Farm laws not an ongoing issue: SC on Kisan Mahapanchayat’s plea seeking permission to hold satyagraha
24 September, 2022 | Pranay Lad
The challenge of three farm laws, which have since been repealed, was noted by the Supreme Court as not being an “ongoing issue,” and it questioned Kisan Mahapanchayat, which had reques...
The challenge of three farm laws, which have since been repealed, was noted by the Supreme Court as not being an “ongoing issue,” and it questioned Kisan Mahapanchayat, which had requested permission to hold a Satyagraha at Jantar Mantar in the nation’s capital to protest the laws, why it wanted to pursue the matter further.
While hearing the matter, a bench of Justices KM Joseph and Hrishikesh informed the lawyer representing Kisan Mahapanchayat that the case had grown infructuous and was over. Following a demonstration by thousands of farmers at Delhi border crossing points that began in November 2020, Prime Minister Narendra Modi announced the repeal of the three problematic farm regulations on November 19, 2021.
A farmers’ organisation known as Kisan Mahapanchayat petitioned the Supreme Court in 2021 asking for permission to hold Satyagraha in Jantar Mantar in New Delhi.
A group of farmers and others in the agricultural community called themselves the Kisan Mahapanchayat and demonstrated against the three farm laws.
Justice Joseph heard the case on Friday and questioned the Kisan Mahapanchayat attorney, “It is now an infructuous matter. What’s in it right now? The Jantar Mantar problem. Theoretical matters are not up for discussion. Cannot squander the court’s time.”
In this petition, my freedom to demonstrate is still infringed, the lawyer for the farmers’ body informed the bench. The bench responded by pointing out that this is not a persistent problem and that the petitioner is free to contact the court at any time.
There was a context when the petition was submitted, but there is no longer a basis for action, it continued.
The farmers’ organisation stated that it still intends to oppose the MSP as well as other problems.
The bench then instructed the Center’s representative’s attorney to get case instructions. The case has now been scheduled for hearing in October by the top court.
A bench led by Justice AM Khawnilkar, who is now retired, made the decision to investigate whether farmers who have challenged the three agricultural regulations in court had the right to demonstrate while the matter is under appeal last year.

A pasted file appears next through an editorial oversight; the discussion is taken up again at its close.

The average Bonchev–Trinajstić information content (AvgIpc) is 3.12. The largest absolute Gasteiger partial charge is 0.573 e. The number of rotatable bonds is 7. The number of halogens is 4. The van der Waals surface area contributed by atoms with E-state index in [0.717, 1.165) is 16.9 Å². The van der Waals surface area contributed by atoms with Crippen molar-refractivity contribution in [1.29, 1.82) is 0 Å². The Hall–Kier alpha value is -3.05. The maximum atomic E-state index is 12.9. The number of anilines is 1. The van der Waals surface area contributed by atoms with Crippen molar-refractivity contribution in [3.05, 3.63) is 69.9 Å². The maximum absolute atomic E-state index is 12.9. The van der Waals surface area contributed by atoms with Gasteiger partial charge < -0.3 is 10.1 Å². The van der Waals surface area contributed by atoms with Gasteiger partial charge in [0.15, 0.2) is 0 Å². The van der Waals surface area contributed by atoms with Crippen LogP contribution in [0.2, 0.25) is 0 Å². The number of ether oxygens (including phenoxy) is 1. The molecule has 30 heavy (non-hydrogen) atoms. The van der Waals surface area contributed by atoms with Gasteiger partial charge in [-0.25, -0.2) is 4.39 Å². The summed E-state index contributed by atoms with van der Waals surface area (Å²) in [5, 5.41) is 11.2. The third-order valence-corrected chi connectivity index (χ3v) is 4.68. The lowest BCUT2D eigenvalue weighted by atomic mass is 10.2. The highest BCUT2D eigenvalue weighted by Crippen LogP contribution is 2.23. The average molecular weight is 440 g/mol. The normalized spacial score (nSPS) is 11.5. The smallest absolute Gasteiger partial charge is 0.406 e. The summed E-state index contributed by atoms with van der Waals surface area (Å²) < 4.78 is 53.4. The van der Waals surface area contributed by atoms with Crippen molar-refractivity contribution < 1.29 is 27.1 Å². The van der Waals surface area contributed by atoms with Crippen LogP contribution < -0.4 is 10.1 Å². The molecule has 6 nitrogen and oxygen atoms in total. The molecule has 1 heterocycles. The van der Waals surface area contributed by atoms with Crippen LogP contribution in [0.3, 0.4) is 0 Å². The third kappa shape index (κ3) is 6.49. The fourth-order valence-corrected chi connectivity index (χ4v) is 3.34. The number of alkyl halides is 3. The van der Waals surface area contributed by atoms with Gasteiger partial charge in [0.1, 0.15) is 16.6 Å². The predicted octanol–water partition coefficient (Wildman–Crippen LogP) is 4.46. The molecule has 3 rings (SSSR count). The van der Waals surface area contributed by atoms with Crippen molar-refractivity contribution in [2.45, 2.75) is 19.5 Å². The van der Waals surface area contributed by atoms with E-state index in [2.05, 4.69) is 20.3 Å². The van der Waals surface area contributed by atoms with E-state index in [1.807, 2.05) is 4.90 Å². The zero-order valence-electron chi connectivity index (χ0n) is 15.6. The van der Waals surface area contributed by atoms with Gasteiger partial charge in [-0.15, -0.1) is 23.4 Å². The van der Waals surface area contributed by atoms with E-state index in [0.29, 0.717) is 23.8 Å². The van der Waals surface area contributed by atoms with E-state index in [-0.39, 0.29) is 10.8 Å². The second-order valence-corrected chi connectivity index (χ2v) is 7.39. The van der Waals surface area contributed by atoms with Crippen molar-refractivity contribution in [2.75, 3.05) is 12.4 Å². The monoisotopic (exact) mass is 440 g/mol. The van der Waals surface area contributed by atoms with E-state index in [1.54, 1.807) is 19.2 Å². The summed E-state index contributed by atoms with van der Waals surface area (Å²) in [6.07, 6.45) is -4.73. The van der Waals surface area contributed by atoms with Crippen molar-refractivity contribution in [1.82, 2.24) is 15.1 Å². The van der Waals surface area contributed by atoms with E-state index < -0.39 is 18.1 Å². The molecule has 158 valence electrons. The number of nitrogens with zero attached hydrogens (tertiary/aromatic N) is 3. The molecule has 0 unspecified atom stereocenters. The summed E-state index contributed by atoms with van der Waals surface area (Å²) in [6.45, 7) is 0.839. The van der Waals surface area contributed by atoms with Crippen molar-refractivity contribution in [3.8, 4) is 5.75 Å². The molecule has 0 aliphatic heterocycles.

The highest court had expressed its dissatisfaction with rallies being held when petitions against the agricultural legislation are already ongoing before the Constitutional Court, saying that we will decide if the freedom to demonstrate is an “absolute right.”
“We must resolve the legal problem of how you may protest about the same matter after you have contacted the courts,” it had stated.
By obstructing the national roads in Delhi-NCR and going to court at the same time, Kisan Mahapanchayat was reprimanded. It claimed that the protesting farmers had “strangulated” the whole city and were now trying to enter it.
The Supreme Court established a four-member committee on January 12, 2021, to make recommendations for resolving the impasse over the contentious farm laws between the Center and farmers’ unions who were protesting at the Delhi border. The Supreme Court also stayed the implementation of the contentious farm laws pending further orders.
The supreme court was contacted by the Kisan Mahapanchayat in an effort to get permission from the authorities to organise a non-violent, non-violent “Satyagraha” in Delhi’s Jantar Mantar.
In order to organise “Satyagraha,” it has asked the Central Government, the Lieutenant Governor, and the Commissioner of Delhi Police to provide at least 200 farmers or Mahapanchayat protesters space at Jantar Mantar and not prevent them from going there.
According to Kisan Mahapanchayat, refusing permission to hold a peaceful, unarmed, and non-violent Satyagraha at the chosen location in Jantar Mantar is a breach of the fundamental democratic rights outlined in the Indian Constitution.
It had claimed that the government’s actions were “biassed and arbitrary” since Sanyukt Kisan Morcha, another farmer organisation, had been given permission to demonstrate but they were not allowed to organise a staggered Satyagraha.